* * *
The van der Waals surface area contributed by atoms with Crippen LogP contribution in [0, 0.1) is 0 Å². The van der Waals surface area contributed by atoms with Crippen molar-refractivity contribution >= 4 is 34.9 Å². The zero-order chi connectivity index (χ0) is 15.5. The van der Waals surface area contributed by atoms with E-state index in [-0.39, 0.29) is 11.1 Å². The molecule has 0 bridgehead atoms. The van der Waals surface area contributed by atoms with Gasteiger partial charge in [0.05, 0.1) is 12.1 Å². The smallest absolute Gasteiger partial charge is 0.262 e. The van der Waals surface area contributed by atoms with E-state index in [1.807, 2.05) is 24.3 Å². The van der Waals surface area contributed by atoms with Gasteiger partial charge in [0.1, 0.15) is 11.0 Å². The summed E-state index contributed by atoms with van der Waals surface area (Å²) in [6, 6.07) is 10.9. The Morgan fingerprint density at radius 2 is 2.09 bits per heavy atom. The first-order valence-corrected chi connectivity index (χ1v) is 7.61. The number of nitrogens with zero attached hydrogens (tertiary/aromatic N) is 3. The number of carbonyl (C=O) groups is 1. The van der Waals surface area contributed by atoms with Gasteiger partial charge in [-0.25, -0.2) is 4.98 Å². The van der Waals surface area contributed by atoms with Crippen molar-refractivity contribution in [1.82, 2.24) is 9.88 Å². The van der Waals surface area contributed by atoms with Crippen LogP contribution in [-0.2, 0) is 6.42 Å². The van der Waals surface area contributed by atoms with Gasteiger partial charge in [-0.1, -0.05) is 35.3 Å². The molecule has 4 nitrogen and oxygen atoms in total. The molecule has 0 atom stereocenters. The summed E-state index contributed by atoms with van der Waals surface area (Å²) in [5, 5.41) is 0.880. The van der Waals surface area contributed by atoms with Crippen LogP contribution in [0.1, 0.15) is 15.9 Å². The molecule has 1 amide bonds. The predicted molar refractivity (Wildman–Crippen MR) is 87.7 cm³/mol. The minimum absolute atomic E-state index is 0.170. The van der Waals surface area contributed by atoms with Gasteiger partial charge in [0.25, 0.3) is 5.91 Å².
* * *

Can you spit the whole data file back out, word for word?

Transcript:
The van der Waals surface area contributed by atoms with Crippen LogP contribution in [0, 0.1) is 0 Å². The van der Waals surface area contributed by atoms with Crippen molar-refractivity contribution >= 4 is 34.9 Å². The zero-order chi connectivity index (χ0) is 15.5. The van der Waals surface area contributed by atoms with E-state index in [-0.39, 0.29) is 11.1 Å². The molecule has 0 bridgehead atoms. The van der Waals surface area contributed by atoms with Gasteiger partial charge in [0.05, 0.1) is 12.1 Å². The smallest absolute Gasteiger partial charge is 0.262 e. The van der Waals surface area contributed by atoms with E-state index in [1.807, 2.05) is 24.3 Å². The van der Waals surface area contributed by atoms with Gasteiger partial charge in [0.1, 0.15) is 11.0 Å². The summed E-state index contributed by atoms with van der Waals surface area (Å²) in [6, 6.07) is 10.9. The Morgan fingerprint density at radius 2 is 2.09 bits per heavy atom. The first-order valence-corrected chi connectivity index (χ1v) is 7.61. The number of nitrogens with zero attached hydrogens (tertiary/aromatic N) is 3. The number of carbonyl (C=O) groups is 1. The van der Waals surface area contributed by atoms with Gasteiger partial charge in [-0.25, -0.2) is 4.98 Å². The van der Waals surface area contributed by atoms with Crippen molar-refractivity contribution in [1.82, 2.24) is 9.88 Å². The van der Waals surface area contributed by atoms with Crippen LogP contribution in [-0.2, 0) is 6.42 Å². The van der Waals surface area contributed by atoms with Gasteiger partial charge in [-0.1, -0.05) is 35.3 Å². The molecule has 4 nitrogen and oxygen atoms in total. The molecule has 0 atom stereocenters. The summed E-state index contributed by atoms with van der Waals surface area (Å²) in [5, 5.41) is 0.880. The van der Waals surface area contributed by atoms with Crippen LogP contribution in [0.1, 0.15) is 15.9 Å². The molecule has 1 amide bonds. The predicted molar refractivity (Wildman–Crippen MR) is 87.7 cm³/mol. The minimum absolute atomic E-state index is 0.170. The van der Waals surface area contributed by atoms with Gasteiger partial charge in [0.25, 0.3) is 5.91 Å².